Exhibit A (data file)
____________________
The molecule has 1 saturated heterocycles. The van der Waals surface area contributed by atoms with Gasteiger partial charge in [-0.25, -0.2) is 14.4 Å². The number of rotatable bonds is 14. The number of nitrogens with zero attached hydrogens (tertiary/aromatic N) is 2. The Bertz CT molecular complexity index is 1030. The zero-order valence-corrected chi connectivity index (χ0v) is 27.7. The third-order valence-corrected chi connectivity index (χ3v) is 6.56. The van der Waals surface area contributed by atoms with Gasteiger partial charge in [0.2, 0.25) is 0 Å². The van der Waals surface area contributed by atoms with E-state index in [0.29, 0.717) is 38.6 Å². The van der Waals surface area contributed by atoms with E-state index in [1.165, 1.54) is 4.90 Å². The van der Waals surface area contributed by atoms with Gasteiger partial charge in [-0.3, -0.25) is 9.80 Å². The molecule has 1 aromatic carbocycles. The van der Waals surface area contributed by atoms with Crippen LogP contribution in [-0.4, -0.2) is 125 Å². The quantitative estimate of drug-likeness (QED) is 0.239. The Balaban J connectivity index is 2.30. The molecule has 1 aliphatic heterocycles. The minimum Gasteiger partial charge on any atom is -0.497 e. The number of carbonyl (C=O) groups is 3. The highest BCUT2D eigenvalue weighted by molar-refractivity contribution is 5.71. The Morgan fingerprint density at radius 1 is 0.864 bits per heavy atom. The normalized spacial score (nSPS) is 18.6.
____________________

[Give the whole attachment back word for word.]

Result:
The molecule has 1 saturated heterocycles. The van der Waals surface area contributed by atoms with Gasteiger partial charge in [-0.25, -0.2) is 14.4 Å². The number of rotatable bonds is 14. The number of nitrogens with zero attached hydrogens (tertiary/aromatic N) is 2. The Bertz CT molecular complexity index is 1030. The zero-order valence-corrected chi connectivity index (χ0v) is 27.7. The third-order valence-corrected chi connectivity index (χ3v) is 6.56. The van der Waals surface area contributed by atoms with Gasteiger partial charge in [0.2, 0.25) is 0 Å². The van der Waals surface area contributed by atoms with E-state index in [0.29, 0.717) is 38.6 Å². The van der Waals surface area contributed by atoms with E-state index in [1.165, 1.54) is 4.90 Å². The van der Waals surface area contributed by atoms with Gasteiger partial charge in [-0.3, -0.25) is 9.80 Å². The molecule has 1 aromatic carbocycles. The van der Waals surface area contributed by atoms with Crippen LogP contribution in [-0.4, -0.2) is 125 Å². The quantitative estimate of drug-likeness (QED) is 0.239. The Balaban J connectivity index is 2.30. The molecule has 1 aliphatic heterocycles. The minimum Gasteiger partial charge on any atom is -0.497 e. The number of carbonyl (C=O) groups is 3. The highest BCUT2D eigenvalue weighted by molar-refractivity contribution is 5.71. The Morgan fingerprint density at radius 1 is 0.864 bits per heavy atom. The normalized spacial score (nSPS) is 18.6.